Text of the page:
- President Biden and global leaders agreed ambitious targets, aligned with the ACT-Accelerator, to end the COVID-19 pandemic
- Collective accountability for world leaders, industry and partners emphasized, as global response now turns to implementation of these targets
- Concrete action must now follow this summit to deliver and deploy tests, treatments, and vaccines immediately, to prevent further unnecessary loss of life
Global leaders attending the US-hosted Global COVID-19 Summit on 22 September re-affirmed their commitment to ending the acute phase of the pandemic, and the goals of the ACT-Accelerator, by agreeing targets to provide equitable access to COVID-19 tests, treatments, and vaccines.
Global targets agreed at the Summit include vaccinating 40% of the world’s population in 2021 and 70% of the population in 2022; achieving testing rates of one per 1,000 people per day in all countries by the end of 2021; and for all facilities treating patients with severe COVID-19 to have sufficient oxygen supplies, quality-assured treatments and PPE.
Currently the world is facing a two-track pandemic, where public health measures are starting to lift among highly vaccinated populations, while those in low and middle-income countries are still grappling with lockdowns, high death rates and insufficient tools to fight the virus. The economic case could not be clearer. Research from the International Chamber of Commerce shows that vaccine nationalism could cost rich countries US$4.5 trillion.
The ACT-Accelerator partnership welcomes President Biden’s political leadership and new commitments in support of these goals, including additional financing, dose donations, and the establishment of an EU-US taskforce to work toward vaccination objectives. These targets have come at a crucial time ahead of the G20 in Rome in October, and as the ACT-Accelerator prepares to launch its new Strategy and Budget.
Carl Bildt, WHO Special Envoy for the ACT-Accelerator and former Prime Minister of Sweden, said: “President Biden’s COVID-19 Summit should be the tipping point to ending the pandemic. We saw significant commitments from global leaders towards the goals of the ACT-Accelerator and agreement on what needs to be done to defeat the pandemic. In the next month, we must see concrete progress towards the fulfilment of these ambitious goals.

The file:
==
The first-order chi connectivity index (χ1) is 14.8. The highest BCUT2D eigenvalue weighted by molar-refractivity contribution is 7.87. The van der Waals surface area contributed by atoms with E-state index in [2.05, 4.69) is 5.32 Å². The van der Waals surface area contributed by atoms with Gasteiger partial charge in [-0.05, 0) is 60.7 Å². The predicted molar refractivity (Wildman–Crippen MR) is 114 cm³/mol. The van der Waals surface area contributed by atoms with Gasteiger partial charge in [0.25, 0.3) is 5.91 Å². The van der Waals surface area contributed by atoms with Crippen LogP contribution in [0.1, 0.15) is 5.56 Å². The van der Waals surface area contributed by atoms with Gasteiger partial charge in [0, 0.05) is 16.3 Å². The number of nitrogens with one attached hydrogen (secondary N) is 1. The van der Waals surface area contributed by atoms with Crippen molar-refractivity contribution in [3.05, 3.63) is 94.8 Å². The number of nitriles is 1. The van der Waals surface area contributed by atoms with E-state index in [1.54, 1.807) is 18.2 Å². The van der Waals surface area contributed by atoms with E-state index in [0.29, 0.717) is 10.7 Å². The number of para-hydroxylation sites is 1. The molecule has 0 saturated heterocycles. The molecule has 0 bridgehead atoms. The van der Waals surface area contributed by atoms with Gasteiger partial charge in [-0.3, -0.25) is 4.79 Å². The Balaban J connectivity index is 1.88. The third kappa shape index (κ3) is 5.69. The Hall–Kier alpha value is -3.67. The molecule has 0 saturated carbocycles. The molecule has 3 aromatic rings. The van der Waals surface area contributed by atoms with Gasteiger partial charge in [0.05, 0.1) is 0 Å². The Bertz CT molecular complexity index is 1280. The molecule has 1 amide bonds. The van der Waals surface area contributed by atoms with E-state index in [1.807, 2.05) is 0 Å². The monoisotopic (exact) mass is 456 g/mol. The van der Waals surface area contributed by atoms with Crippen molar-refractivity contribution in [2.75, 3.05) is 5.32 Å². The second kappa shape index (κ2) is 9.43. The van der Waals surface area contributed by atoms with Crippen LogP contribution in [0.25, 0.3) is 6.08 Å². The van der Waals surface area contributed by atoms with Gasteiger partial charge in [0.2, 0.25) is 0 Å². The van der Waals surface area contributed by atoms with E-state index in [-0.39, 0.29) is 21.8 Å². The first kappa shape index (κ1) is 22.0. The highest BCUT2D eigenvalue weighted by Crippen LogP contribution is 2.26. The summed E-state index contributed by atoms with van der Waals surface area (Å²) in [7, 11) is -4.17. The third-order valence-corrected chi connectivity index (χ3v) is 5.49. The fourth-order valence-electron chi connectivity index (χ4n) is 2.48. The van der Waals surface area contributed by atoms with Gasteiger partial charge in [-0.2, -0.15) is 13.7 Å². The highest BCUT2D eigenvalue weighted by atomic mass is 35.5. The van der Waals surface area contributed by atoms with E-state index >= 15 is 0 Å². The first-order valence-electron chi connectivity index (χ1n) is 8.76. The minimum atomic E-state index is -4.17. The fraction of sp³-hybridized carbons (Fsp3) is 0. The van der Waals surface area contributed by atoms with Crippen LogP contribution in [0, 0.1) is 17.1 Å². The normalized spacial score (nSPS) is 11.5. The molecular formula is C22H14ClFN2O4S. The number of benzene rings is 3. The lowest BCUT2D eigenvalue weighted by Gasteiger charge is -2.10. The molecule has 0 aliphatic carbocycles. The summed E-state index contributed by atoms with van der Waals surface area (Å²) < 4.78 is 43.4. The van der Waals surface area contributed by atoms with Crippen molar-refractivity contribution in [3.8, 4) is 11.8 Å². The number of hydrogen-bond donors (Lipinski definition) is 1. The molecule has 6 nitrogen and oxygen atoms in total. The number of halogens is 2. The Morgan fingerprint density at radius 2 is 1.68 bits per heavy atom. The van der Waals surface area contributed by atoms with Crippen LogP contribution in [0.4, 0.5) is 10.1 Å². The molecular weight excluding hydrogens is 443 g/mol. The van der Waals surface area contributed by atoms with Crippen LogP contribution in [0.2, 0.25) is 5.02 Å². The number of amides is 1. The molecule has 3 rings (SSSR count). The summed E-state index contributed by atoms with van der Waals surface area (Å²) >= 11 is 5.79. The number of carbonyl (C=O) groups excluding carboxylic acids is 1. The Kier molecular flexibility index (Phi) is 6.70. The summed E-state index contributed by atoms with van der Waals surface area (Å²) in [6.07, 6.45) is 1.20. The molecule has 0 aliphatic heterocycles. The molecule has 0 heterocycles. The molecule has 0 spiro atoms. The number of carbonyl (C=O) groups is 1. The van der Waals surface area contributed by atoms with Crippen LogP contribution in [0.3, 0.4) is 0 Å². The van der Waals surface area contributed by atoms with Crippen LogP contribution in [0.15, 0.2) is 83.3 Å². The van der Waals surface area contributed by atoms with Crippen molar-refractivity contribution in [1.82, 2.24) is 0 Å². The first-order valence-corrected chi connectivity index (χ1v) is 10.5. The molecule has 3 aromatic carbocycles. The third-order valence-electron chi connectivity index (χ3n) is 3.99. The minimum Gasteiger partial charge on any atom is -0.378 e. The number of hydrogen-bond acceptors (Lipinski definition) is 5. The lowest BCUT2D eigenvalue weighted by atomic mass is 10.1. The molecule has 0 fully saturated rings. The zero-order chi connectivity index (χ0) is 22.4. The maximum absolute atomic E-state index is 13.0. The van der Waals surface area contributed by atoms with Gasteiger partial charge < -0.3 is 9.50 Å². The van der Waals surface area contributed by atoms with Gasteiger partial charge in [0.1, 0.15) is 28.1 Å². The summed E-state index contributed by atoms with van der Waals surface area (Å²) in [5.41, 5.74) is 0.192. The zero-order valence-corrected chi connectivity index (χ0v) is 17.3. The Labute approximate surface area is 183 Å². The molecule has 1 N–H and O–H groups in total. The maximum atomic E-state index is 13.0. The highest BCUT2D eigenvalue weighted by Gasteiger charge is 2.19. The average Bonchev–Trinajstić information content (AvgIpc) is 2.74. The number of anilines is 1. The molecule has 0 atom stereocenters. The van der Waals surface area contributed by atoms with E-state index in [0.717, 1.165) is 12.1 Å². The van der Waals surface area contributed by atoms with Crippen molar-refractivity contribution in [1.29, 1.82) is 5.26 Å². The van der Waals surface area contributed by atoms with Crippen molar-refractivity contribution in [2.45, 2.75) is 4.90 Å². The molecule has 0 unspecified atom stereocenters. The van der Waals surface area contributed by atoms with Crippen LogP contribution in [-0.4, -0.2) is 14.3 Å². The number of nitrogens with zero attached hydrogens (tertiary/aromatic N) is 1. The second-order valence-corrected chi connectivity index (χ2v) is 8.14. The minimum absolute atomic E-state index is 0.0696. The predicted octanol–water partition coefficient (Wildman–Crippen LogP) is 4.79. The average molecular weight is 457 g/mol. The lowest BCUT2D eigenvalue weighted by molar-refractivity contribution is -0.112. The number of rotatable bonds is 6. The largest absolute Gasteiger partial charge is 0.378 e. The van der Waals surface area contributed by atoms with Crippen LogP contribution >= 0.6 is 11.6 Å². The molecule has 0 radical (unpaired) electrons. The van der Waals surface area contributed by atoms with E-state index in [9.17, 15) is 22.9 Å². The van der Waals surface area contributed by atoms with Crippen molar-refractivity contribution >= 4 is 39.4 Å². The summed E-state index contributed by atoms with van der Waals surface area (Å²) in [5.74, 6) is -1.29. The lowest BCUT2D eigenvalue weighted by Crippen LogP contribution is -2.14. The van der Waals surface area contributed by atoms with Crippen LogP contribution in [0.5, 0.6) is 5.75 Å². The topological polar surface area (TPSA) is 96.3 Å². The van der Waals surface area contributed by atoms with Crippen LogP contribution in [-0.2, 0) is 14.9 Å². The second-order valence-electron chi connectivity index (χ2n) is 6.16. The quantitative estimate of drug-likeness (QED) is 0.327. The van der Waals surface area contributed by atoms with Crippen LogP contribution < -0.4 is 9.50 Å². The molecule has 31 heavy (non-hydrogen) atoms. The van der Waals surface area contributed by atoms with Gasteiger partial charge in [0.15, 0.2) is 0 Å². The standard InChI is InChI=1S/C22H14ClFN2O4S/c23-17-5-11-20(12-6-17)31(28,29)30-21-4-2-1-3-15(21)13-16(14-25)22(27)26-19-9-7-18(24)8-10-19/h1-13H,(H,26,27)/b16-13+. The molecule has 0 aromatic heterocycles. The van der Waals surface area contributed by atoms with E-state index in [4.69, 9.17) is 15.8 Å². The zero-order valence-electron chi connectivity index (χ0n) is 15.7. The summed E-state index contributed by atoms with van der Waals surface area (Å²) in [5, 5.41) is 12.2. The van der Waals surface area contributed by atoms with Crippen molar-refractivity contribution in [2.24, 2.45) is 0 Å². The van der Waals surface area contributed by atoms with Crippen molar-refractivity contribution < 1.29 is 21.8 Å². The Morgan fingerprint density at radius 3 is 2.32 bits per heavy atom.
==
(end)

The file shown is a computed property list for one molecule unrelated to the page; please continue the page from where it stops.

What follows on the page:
“Right now, 1.5 billion doses of vaccine are being produced every month, but most of the world doesn’t have access to any of them. Sick people need oxygen now. Doctors and nurses need PPE. Without widespread testing we risk being blindsided by the next variant. Manufacturers need to deliver their promised doses to COVAX and AVAT. Rich countries need to honour their promises to global access and make space at the front of the queue. All countries need to step up, because we cannot afford to go through the full Greek alphabet of variants.”
The ACT-Accelerator is the only integrated, end-to-end solution to the pandemic everywhere. The partnership is committed to making sure that the targets agreed become a reality. In order to achieve this, the global response – estimated at $50bn by the IMF – needs to be fully funded. Compared to the trillions spent by G20 countries mitigating the consequences of the pandemic, and the trillions more that will be spent if it continues, that is an unbeatable return on investment.
The Access to COVID-19 Tools Accelerator (ACT-Accelerator) is a global coalition of organizations developing and deploying the new diagnostics, treatments and vaccines needed to end the acute phase of the pandemic. Pooling the expertise of its many partners, the ACT-Accelerator has quickly ushered in rapid, affordable tests and effective medicines, and established the COVAX facility for the equitable procurement and distribution of vaccines in low- and middle-income countries.
The ACT Accelerator’s work is more vital than ever as new variants of the virus threaten to resist current COVID-19 tools, posing the risk of more death, illness, and social and economic harm. The ACT-Accelerator has four areas of work, or pillars:
- A diagnostics pillar, led by the Global Fund and FIND
- A therapeutics pillar, led by UNITAID and Wellcome
- A vaccines pillar, led by CEPI, Gavi and WHO and implementing partner UNICEF
- A health systems connector, led by the World Bank and the Global Fund and implementing partner Global Financing Facility
UNICEF is a cross-cutting partner of the ACT-Accelerator, providing programmatic support and procurement of supplies for countries across all Pillars. A workstream on access and allocation of COVID-19 products, hosted by WHO, cuts across the four pillars.
The ACT-Accelerator partnership was formed at the onset of the pandemic in response to a call from G20 leaders, and was launched by WHO, the European Commission, France and the Bill & Melinda Gates Foundation. Critical funding for the effort comes from an unprecedented mobilization of donors, including countries, the private sector, philanthropists and multilateral partners. It has supported the fastest, most coordinated, and successful global effort in history to develop tools to fight a disease.
Source: World Health Organization